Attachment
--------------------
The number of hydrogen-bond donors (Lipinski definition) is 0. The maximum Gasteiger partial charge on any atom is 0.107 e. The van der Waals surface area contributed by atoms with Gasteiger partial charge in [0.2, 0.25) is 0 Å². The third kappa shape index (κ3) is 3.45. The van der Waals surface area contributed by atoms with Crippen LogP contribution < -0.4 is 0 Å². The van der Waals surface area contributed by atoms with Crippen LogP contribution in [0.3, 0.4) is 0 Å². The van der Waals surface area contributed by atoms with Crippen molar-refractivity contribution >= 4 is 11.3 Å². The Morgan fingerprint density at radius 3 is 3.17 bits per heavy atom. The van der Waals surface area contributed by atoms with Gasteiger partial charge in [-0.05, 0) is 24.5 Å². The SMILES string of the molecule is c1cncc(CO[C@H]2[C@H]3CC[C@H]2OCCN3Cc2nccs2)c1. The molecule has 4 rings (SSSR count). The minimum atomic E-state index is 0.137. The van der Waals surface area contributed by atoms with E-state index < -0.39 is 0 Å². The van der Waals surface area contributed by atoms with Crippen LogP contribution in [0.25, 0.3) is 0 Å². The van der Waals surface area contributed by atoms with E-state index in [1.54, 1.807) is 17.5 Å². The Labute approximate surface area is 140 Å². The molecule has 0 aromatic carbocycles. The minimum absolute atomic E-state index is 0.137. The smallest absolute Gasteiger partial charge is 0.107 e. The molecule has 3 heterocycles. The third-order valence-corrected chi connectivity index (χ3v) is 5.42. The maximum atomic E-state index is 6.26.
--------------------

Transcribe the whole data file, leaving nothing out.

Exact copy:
The number of hydrogen-bond donors (Lipinski definition) is 0. The maximum Gasteiger partial charge on any atom is 0.107 e. The van der Waals surface area contributed by atoms with Gasteiger partial charge in [0.2, 0.25) is 0 Å². The third kappa shape index (κ3) is 3.45. The van der Waals surface area contributed by atoms with Crippen LogP contribution < -0.4 is 0 Å². The van der Waals surface area contributed by atoms with Crippen LogP contribution in [0.3, 0.4) is 0 Å². The van der Waals surface area contributed by atoms with Crippen molar-refractivity contribution >= 4 is 11.3 Å². The Morgan fingerprint density at radius 3 is 3.17 bits per heavy atom. The van der Waals surface area contributed by atoms with Gasteiger partial charge in [-0.05, 0) is 24.5 Å². The SMILES string of the molecule is c1cncc(CO[C@H]2[C@H]3CC[C@H]2OCCN3Cc2nccs2)c1. The molecule has 4 rings (SSSR count). The minimum atomic E-state index is 0.137. The van der Waals surface area contributed by atoms with E-state index < -0.39 is 0 Å². The van der Waals surface area contributed by atoms with Crippen LogP contribution in [0.25, 0.3) is 0 Å². The van der Waals surface area contributed by atoms with E-state index in [1.54, 1.807) is 17.5 Å². The Labute approximate surface area is 140 Å². The molecule has 0 aromatic carbocycles. The minimum absolute atomic E-state index is 0.137. The smallest absolute Gasteiger partial charge is 0.107 e. The molecule has 3 heterocycles. The third-order valence-corrected chi connectivity index (χ3v) is 5.42. The maximum atomic E-state index is 6.26.